Get me two bottles of beer.
Gěi wǒ zhěng liǎng píng píjiǔ.
You just don’t understand what I’m talking about!
Zěnme gēn nǐ jiù shì zhěng bù míngbai ne!
Dongbei people seldom use an adjective without adding an adverb to intensify it. The most common adverb is 贼啦 or zéilā, which literally means stealthily smart. In Dongbeihua, you apply it before every suitable adjective for emphasis.
This restaurant is insanely good.
Zhè guǎnzi zéilā hǎochī.
As well as being known for their warm-heartedness, Dongbei people are also famous for their pride and their short tempers. This point is best demonstrated if you type “Dongbeiren” into the Baidu search engine. The most searched items that automatically come up will be something like “Dongbeiren are all living Lei Feng” (东北人都是活雷锋, which refers to Lei Feng, the mid-20th century of selflessness) and “Dongbeiren picking fights” (东北人打架).
The Dongbei personality seems to perfectly embody both aspects, and it is no wonder Dongbeihua is rich in derogatory terms.
The most used derogative is “show-off”, 嘚瑟 or dèse, which means to squander money. It is used to chide someone for behaving vainly or irrationally, but only mildly and with an ironic tone. Sometimes it is simply used to tell someone to have a swell time or to indulge themselves.
You just got paid, and you have already squandered it all.
Gāng fā de gōngzī, méi liǎngtiān jiù bèi nǐ dēse guāng le.
To say “cheat” or “dupe”, use hūyou (忽悠). After Chinese comedian Zhao Benshan used it once during the Spring Festival Gala, the word became so popular that people are now not even aware of its Dongbei roots.
My grandma was duped by an insurance salesman.
Wǒ nǎinai bèi yīgè mài bǎoxiǎn de hūyou tuán tuán zhuàn.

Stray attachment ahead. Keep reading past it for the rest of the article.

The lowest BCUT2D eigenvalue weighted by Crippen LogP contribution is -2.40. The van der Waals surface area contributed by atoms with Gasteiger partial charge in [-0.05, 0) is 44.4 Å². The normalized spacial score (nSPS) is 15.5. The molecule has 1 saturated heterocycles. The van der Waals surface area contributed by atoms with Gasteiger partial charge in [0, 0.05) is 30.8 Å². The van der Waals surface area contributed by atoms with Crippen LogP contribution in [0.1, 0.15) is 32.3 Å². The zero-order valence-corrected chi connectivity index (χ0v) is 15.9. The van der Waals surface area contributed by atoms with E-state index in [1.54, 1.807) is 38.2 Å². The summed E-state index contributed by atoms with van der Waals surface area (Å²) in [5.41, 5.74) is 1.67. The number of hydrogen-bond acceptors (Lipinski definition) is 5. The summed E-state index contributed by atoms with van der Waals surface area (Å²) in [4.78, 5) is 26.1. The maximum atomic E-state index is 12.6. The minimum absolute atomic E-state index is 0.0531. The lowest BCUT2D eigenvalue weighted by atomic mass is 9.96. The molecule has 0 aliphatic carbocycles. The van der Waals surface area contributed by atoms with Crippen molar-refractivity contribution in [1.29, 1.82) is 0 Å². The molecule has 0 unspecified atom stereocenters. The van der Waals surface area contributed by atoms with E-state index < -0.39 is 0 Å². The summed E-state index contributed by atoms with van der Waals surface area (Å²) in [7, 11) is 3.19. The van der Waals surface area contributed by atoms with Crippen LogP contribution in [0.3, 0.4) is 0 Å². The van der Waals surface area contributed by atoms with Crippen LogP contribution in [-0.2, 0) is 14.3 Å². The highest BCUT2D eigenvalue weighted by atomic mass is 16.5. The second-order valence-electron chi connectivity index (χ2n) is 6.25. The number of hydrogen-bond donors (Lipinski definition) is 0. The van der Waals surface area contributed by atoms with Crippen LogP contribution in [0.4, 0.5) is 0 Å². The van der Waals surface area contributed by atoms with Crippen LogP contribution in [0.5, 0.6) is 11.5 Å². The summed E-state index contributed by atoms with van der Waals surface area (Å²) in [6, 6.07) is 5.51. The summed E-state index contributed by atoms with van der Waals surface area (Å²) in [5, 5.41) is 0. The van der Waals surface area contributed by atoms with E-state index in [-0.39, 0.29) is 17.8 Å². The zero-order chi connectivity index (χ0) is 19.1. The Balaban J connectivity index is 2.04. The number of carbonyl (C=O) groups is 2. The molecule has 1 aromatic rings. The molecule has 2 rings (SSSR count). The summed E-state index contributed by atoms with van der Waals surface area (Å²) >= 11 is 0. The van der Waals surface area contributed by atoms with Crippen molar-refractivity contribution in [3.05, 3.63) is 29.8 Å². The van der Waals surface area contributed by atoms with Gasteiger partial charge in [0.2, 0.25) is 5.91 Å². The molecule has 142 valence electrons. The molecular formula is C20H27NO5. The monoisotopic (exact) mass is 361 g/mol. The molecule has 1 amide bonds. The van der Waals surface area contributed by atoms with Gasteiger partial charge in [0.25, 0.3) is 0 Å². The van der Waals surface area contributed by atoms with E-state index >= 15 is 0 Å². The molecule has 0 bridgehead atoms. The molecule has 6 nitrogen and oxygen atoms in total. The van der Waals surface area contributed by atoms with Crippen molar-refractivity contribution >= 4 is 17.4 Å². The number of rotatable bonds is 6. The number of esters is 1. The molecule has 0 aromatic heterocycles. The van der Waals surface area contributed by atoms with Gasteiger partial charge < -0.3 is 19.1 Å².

It is also used as a noun in the word dàhūyou (大忽悠), meaning a person who is a big cheater.
As for derogatory adjectives, there are a number of useful ones: To describe something shabby or ugly, use kēchen (磕碜); to say someone is stupid, use biāo (彪) or hǔ (虎); and to say something is dirty, use máitai (埋汰).
Your handwriting is really ugly.
Nǐ xiě de zì tài kēchen le ba.
Did you forget your ID card when taking the train? You idiot!
Zuò huǒchēwàng le dàishēn fèn zhèng? Nǐ biāo a!
This room is so dirty.
Zhè wūzi zhēn máitai.
Dongbei Dialect Online Dictionary:
Last, but perhaps most important, if you are a first-timer to Dongbei, you need to learn to speak properly to avoid getting into trouble. It is said online that 60 percent of fights in Dongbei are started because someone did not respond properly to the bulky, tattooed, hot-blooded Dongbei man when he asked: “Why are you looking at me?” (你瞅啥？Nǐ chǒu shá?)
It is common sense that once asked this question in Dongbei, you have to be careful with your choice of words. It means the questioner is not only annoyed by your stare but already considers it a challenge and is squaring himself up for a fight. If you remain oblivious of this and respond naturally with, “What’s wrong with looking at you?” (Chǒu nǐ zǎdì? 瞅你咋地？), you might be in for trouble.
The next thing you might hear is: “Come on, buddy, let’s have a good chat.” (Guòlái, gēmenr, zánliǎ làolào. 过来，哥们儿，咱俩唠唠。) This is an official declaration of war.
Even if you err on the side of caution – “I’m not looking at anything, bro” (Gē, wǒ méi chǒu shá, 哥，我没瞅啥)” – things could end the same, as this too sounds like an insult to the Dongbei ear.
To stay safe, remember that Dongbeihua can be funny or scary. It is just a way to express yourself fully and with confidence.
There is a thin line between being funny and starting a fight in any language, as any class clown will tell you, but the Dongbei dialect has a lot to offer for the satirical and emotional among you, so give it a go, and remember not to stare at beefy Dongbei people.
Take the Dongbei Dialect Test
Visit https://www.douban.com/group/topic/1013446/ and when finished you can get answers from Ms. Yifan at Shenyang Lotus Mandarin Center and sign-up for her Chinese Survival Course！